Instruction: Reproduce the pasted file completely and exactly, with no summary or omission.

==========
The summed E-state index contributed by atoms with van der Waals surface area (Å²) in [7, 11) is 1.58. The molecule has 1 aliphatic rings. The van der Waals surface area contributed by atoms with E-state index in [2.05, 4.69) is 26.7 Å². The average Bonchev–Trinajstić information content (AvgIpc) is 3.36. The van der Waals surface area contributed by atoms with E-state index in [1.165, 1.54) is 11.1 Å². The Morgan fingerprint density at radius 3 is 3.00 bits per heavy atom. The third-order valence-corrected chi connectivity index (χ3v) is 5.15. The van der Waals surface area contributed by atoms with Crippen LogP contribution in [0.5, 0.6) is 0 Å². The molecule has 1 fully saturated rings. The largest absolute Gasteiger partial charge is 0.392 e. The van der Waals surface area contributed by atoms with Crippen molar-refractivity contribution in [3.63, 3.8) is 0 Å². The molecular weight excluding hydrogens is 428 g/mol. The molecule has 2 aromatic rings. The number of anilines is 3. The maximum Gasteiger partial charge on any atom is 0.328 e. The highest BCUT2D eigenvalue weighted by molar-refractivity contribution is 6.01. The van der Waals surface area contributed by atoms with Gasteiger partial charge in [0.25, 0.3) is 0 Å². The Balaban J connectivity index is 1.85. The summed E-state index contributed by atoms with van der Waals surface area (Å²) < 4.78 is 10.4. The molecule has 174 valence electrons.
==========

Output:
The summed E-state index contributed by atoms with van der Waals surface area (Å²) in [7, 11) is 1.58. The molecule has 1 aliphatic rings. The van der Waals surface area contributed by atoms with E-state index in [2.05, 4.69) is 26.7 Å². The average Bonchev–Trinajstić information content (AvgIpc) is 3.36. The van der Waals surface area contributed by atoms with E-state index in [1.165, 1.54) is 11.1 Å². The Morgan fingerprint density at radius 3 is 3.00 bits per heavy atom. The third-order valence-corrected chi connectivity index (χ3v) is 5.15. The van der Waals surface area contributed by atoms with Crippen LogP contribution in [0.5, 0.6) is 0 Å². The molecule has 1 fully saturated rings. The largest absolute Gasteiger partial charge is 0.392 e. The van der Waals surface area contributed by atoms with Crippen molar-refractivity contribution in [3.63, 3.8) is 0 Å². The molecular weight excluding hydrogens is 428 g/mol. The molecule has 2 aromatic rings. The number of anilines is 3. The maximum Gasteiger partial charge on any atom is 0.328 e. The highest BCUT2D eigenvalue weighted by molar-refractivity contribution is 6.01. The van der Waals surface area contributed by atoms with Gasteiger partial charge in [0.25, 0.3) is 0 Å². The Balaban J connectivity index is 1.85. The summed E-state index contributed by atoms with van der Waals surface area (Å²) < 4.78 is 10.4. The molecule has 174 valence electrons.